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That escalated quickly. The “bomb” nor’easter that swept through the area Friday night — which forecasters are calling Winter Storm Riley, if you’re into names — left behind sunny skies on Saturday, but also way more destruction than anticipated.
Trees were toppled all over the region, uprooted by winds that gusted up to 60 miles per hour. A disaster emergency was declared in Delaware County, where many residents were still without power Sunday morning. In Montgomery County, a man died after sustaining injuries after a tree fell on his car.
No deaths were reported inside the city, but the treepocalpyse was apparent everywhere.
From Center City to Lincoln Drive, here are more than 25 photos of trees down in Philly this weekend.
The giant, 50-foot linden that crashed into Rittenhouse Square had become a popular photo attraction by Saturday afternoon.
Perfect for a photo op for dogs….
Brick sidewalks make it easier for roots to get loose, but the wind was still powerful enough to bust open the concrete part of the block.
All those gorgeous old houses are fronted by some pretty old trees.
And it was such a good parking spot, too.
20th and JFK Boulevard
If a tree wasn’t actually crushing or blocking anything, sometimes it was just marked off with caution tape until crews could return to deal with it.
Or sometimes even when a tree was blocking a road, caution tape had to serve as a temporary measure.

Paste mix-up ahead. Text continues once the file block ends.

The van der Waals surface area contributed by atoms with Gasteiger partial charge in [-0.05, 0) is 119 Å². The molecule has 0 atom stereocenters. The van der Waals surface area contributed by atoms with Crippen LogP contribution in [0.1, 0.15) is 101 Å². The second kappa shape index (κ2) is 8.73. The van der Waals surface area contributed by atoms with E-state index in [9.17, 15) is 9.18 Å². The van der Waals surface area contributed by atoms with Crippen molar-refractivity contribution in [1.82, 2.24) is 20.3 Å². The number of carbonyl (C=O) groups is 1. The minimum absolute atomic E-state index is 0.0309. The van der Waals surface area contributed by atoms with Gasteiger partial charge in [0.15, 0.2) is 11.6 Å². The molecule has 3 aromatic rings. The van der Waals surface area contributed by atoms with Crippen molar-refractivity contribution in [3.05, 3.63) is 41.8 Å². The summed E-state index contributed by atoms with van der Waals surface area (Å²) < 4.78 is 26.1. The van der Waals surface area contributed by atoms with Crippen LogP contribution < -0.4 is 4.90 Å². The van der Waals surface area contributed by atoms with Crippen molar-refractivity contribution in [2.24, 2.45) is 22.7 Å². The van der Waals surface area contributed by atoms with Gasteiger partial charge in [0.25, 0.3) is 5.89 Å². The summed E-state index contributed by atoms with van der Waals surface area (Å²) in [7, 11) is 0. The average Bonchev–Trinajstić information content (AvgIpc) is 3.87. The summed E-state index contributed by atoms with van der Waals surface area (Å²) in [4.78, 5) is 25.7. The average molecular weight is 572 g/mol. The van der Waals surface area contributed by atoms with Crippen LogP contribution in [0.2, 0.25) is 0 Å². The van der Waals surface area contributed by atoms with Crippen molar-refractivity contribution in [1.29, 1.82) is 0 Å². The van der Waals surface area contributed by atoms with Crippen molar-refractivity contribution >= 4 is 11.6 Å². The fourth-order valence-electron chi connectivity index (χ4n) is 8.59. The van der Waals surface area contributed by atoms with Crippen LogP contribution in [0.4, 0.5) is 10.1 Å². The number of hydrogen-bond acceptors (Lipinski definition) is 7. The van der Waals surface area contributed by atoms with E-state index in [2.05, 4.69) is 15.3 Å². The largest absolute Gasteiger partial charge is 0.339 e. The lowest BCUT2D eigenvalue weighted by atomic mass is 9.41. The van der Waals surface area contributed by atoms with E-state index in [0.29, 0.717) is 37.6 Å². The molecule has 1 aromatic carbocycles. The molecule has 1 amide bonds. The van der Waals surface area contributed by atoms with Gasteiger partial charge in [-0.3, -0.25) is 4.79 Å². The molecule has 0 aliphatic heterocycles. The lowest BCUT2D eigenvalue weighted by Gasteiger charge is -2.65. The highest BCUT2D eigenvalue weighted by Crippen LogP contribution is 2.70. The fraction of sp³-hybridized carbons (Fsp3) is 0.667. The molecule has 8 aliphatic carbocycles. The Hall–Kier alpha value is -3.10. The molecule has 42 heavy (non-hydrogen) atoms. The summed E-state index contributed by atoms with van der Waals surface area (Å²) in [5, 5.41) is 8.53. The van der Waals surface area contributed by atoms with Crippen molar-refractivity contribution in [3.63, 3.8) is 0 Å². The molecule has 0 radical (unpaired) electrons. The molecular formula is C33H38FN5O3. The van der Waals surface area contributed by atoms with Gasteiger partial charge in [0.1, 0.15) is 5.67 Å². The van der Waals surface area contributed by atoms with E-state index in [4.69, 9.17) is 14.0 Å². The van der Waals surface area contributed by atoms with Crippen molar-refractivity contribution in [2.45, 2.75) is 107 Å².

Did this tree escape the gated community of Naval Square?
In Fishtown, trees fell near Girard Avenue and elsewhere.
The quiet streets made potential hazards obvious.
Many streets in the area were blocked by smaller debris.
Luckily, this tree fell in the opposite direction of the parked cars.
The historic designation couldn’t save this beauty in Hunting Park.
Midday Saturday, there were still trees strewn across the middle of Chestnut at 46th Street.
Spruce had been closed to traffic, but that couldn’t protect parked cars.
RIP that sidewalk.
No car damage on this street, just a big mess for the electric company.
Per multiple social media reports, the person in this white car drove into the tree after it had already fallen.
No one tried that on this road, thank goodness.
The tree-lined drive was not the place to be.
Green Lane near the Wissahickon saw many trees felled.
And nearby, the sidewalks were torn up.
Both drives along the Schuylkill were temporarily closed at times this weekend.
If you see a downed tree that looks like it has yet to be handled, and it doesn’t appear to be an emergency, call Philly311. If it does look like an emergency, Tree Philly advises calling 911, so the crew of arborists from Philadelphia Parks & Recreation can come out to deal with it.